What is sleepdropping?

Tara Annison
3 min readOct 27, 2023
Created with Midjourney

This is the term being used to describe the situation where you’re airdropped a token that appears to be from a legitimate source when in fact it’s fraudulent and intended to direct you to a phishing website.

The term is inspired by “sleep minting” a technique used by scammers to fool people into thinking an NFT was legitimately minted by a celeb and then sent to their address. Only it wasn’t. Instead the scammers mints the NFT directly into the celeb account and includes in the token contract the ability to reclaim it back. This creates the onchain illusion that the celeb minted it and sent it onwards to the scammer’s account, who can then try to sell it for a high price to any unwitting NFT purchaser who thinks the activity is legitimate.

Breaking down the sleepdropping scam …

First the scammer will create an ERC20 token, most often with a name mimicking a well known project or linked to a recent industry event. To make the token look legitimate the scammer will first allocate all the tokens to a reputable address (e.g a crypto celebrity or a smart contract for a project) and then execute a function that triggers the movement of the tokens from this account to their own account. This gives the illusion that the tokens came _from_ the smart contract address/celebrity, when in fact they’ve gone _via_ this contract but originate from the scammer.

It’s important to note here that unlike many other crypto scams this doesn’t result in the direct loss of crypto assets for a user. Instead what’s often accompanied with this transfer, in the token metadata, is a URL directing users to ‘claim the airdrop’ or ‘register the tokens’ or ‘swap the token for [X]’. The URL will be a phishing website with the aim of persuading the user to connect their metamask, sign a malicious transaction and see all their cryptoassets disappear! The illusion of legitimacy via the fake connection to a project or celebrity is intended to help increase the likelihood that the victim will follow this phishing link.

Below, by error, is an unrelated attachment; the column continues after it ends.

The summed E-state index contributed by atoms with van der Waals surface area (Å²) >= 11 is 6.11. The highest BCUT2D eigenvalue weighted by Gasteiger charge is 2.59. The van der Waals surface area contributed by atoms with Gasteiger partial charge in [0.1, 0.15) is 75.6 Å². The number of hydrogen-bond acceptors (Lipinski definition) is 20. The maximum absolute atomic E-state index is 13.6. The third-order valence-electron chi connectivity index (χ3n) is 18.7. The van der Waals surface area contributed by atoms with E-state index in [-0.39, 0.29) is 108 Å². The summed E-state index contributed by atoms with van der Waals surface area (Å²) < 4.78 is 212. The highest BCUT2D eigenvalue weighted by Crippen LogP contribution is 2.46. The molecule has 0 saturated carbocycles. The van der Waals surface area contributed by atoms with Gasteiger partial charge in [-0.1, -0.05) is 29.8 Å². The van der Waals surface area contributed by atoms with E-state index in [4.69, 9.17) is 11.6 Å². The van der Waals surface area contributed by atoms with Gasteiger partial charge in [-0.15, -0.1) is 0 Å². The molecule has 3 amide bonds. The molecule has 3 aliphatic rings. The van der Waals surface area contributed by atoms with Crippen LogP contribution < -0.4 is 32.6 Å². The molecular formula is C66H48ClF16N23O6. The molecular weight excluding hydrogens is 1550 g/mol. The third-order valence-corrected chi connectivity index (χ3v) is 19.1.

Forta, a detection network, alerted the community to this scam typology back in June of this year when they observed what looked like the official Chainlink smart contract sending scam tokens, but upon further investigations was a sleepdropping attack with the scam tokens going _via_ the Chainlink smart contract.

How to protect yourself from sleepdropping…

  • Always check the contract for tokens you receive unexpectedly and that it’s the legitimate one — cross checking with the project’s official social media channels where possible
  • Be wary of URLs in metadata and always cross check with the project’s social media channels to validate if they have a promotion on, are aidropping and what their official website is
  • When in doubt, and if it feels too good to be true (e.g free money) don’t interact with the tokens!

#crypto #cryptocrime #blockchain #scams #sleepdropping